Hope is adopted by the waitress who finds her abandoned in a diner as a baby. She’s working as an intern at a newspaper/aspiring reporter when her mother dies and suddenly Hope, now just 22, is alone in the world. And her apartment is broken into! It’s a crappy time, and right before Christmas, but a stranger brightens her day when she finds a Christmas Jar filled with cash left anonymously on her doorstep. It’s not just a ray of light during a difficult time, but a foot in the door of her budding career in journalism. A little digging uncovers a holiday phenomenon of giving.
The movie (which filmed right here in Ottawa during a cold snap last winter) was inspired by the novel of the same, by Jason F. Wright. The book, which came out in 2005, has since spawned actual Christmas jars being left anonymously across the country. Families fill jars with spare change over the year and leave it to a family in need during the Christmas season. The average jar may contain only $200 or so but it’s a gesture filled with kindness and always appreciated.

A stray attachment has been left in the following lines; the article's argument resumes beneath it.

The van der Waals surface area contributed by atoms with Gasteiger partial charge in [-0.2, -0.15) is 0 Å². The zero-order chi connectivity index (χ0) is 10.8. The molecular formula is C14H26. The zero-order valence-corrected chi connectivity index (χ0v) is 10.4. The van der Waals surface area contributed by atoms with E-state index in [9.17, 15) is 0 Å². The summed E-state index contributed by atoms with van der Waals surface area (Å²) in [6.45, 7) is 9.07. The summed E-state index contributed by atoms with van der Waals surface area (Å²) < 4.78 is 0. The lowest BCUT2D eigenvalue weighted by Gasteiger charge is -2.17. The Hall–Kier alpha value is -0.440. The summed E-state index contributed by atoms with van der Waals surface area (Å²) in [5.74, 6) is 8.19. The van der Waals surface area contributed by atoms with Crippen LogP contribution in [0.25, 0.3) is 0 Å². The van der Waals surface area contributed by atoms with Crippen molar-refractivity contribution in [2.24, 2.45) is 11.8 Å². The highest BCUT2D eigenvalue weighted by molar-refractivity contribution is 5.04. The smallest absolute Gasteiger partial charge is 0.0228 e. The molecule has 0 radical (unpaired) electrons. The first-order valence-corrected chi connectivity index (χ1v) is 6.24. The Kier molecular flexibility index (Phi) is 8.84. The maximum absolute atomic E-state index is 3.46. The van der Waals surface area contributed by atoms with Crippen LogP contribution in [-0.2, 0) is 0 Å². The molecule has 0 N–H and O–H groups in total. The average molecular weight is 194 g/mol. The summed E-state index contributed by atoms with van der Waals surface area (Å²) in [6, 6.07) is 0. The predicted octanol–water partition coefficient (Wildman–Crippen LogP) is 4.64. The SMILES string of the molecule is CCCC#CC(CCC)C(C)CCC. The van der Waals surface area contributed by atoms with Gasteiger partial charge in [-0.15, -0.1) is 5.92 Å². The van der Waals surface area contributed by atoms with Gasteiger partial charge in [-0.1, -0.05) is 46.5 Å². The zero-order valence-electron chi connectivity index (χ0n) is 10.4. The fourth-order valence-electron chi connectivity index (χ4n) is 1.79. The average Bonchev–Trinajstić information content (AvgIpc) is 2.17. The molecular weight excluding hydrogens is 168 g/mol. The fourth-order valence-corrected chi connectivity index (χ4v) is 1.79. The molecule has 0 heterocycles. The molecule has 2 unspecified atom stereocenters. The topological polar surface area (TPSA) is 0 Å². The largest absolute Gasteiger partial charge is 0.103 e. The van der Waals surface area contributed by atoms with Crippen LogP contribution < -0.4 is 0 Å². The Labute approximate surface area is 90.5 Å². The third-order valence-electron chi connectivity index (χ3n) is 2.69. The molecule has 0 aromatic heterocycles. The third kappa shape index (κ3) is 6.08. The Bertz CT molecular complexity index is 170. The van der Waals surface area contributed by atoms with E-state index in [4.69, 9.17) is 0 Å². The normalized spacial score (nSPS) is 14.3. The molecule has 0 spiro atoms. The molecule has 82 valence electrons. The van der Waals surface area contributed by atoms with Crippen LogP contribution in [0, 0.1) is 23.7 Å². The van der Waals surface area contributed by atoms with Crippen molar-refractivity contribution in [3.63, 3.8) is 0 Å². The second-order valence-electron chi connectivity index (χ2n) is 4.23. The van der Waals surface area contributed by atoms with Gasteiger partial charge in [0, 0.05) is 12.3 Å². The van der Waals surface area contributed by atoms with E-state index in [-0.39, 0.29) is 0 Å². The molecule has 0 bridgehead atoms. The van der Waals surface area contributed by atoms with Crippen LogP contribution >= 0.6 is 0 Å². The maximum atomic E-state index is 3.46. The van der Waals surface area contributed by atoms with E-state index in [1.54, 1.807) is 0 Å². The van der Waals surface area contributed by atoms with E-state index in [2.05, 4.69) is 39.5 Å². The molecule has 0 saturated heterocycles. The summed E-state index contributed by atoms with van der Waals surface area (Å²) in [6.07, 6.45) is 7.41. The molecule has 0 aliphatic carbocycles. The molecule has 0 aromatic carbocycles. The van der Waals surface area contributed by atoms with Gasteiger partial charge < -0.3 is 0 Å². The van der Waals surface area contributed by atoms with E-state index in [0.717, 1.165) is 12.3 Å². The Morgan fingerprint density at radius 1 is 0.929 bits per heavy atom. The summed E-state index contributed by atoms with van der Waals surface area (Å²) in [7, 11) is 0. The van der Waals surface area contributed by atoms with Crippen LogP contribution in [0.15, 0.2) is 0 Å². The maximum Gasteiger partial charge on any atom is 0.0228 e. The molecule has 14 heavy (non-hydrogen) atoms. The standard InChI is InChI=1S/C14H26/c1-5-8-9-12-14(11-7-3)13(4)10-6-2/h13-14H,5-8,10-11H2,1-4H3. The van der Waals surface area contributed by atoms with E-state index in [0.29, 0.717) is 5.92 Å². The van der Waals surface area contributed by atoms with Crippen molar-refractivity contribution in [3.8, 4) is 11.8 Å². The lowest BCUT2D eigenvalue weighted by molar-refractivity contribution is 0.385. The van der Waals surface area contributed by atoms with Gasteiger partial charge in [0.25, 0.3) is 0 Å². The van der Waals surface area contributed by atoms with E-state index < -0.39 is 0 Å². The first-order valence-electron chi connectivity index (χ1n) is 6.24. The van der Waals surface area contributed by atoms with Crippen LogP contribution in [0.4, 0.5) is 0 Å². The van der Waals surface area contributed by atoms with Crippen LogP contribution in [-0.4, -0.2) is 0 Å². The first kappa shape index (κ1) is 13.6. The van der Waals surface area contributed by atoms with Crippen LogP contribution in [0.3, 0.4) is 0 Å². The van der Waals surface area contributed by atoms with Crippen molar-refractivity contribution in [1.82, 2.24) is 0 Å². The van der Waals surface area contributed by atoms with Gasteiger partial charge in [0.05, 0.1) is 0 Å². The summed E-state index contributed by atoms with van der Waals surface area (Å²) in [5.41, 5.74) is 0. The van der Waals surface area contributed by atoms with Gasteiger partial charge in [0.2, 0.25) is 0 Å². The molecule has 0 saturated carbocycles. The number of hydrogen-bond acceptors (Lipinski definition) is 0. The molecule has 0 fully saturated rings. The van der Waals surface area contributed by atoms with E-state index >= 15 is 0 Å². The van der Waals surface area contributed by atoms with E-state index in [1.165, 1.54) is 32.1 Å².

As the movie makes clear, a jar filled with not just cash but hope and goodwill, is proof that perhaps Christmas magic exists after all. A good Samaritan? A Christmas angel? A good-hearted neighbour? No matter: kindness is contagious, and whether it started with one person, it seems to have inspired a web of altruism.
Anyway, Hope (Jeni Ross) follows the trail of jars and traces their origins back to the Maxwells, a big-hearted family who basically take her in when she shows up on their doorstop pretending to write an article about their business. Of course then she stabs them in the back by publishing the jar story and breaking their anonymity, dousing them with a cold jar of betrayal. Will Hope offer another jarful of apologies? And will they counter with a jar of forgiveness? You’ll have to watch to find out if this movie ever recovers its Christmas spirit, but if you know the first thing about holiday movies, I think you can be fairly confident.